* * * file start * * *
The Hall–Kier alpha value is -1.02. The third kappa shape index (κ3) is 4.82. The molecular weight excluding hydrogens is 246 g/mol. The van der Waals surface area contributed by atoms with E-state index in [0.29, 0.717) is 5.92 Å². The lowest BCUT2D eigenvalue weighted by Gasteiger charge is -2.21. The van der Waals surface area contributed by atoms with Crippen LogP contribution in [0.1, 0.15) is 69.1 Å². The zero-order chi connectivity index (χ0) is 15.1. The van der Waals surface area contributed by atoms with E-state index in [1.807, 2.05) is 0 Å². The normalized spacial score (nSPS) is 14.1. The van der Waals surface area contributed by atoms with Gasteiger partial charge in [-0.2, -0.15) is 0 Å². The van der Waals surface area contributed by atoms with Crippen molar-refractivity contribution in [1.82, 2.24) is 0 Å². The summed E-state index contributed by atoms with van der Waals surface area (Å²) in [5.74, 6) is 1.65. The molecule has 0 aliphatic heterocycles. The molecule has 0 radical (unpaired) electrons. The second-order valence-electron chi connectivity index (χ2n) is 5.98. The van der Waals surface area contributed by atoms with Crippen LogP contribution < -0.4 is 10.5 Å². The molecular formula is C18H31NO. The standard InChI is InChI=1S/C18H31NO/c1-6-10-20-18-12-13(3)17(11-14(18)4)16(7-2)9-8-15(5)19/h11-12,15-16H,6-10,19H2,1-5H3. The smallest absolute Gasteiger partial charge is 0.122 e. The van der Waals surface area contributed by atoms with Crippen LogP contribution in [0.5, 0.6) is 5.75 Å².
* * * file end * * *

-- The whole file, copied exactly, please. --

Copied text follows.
The Hall–Kier alpha value is -1.02. The third kappa shape index (κ3) is 4.82. The molecular weight excluding hydrogens is 246 g/mol. The van der Waals surface area contributed by atoms with E-state index in [0.29, 0.717) is 5.92 Å². The lowest BCUT2D eigenvalue weighted by Gasteiger charge is -2.21. The van der Waals surface area contributed by atoms with Crippen LogP contribution in [0.1, 0.15) is 69.1 Å². The zero-order chi connectivity index (χ0) is 15.1. The van der Waals surface area contributed by atoms with E-state index in [1.807, 2.05) is 0 Å². The normalized spacial score (nSPS) is 14.1. The van der Waals surface area contributed by atoms with Gasteiger partial charge in [-0.2, -0.15) is 0 Å². The van der Waals surface area contributed by atoms with Crippen molar-refractivity contribution in [1.82, 2.24) is 0 Å². The summed E-state index contributed by atoms with van der Waals surface area (Å²) in [5.74, 6) is 1.65. The molecule has 0 aliphatic heterocycles. The molecule has 0 radical (unpaired) electrons. The second-order valence-electron chi connectivity index (χ2n) is 5.98. The van der Waals surface area contributed by atoms with Crippen LogP contribution < -0.4 is 10.5 Å². The molecular formula is C18H31NO. The standard InChI is InChI=1S/C18H31NO/c1-6-10-20-18-12-13(3)17(11-14(18)4)16(7-2)9-8-15(5)19/h11-12,15-16H,6-10,19H2,1-5H3. The smallest absolute Gasteiger partial charge is 0.122 e. The van der Waals surface area contributed by atoms with Crippen LogP contribution in [0.5, 0.6) is 5.75 Å².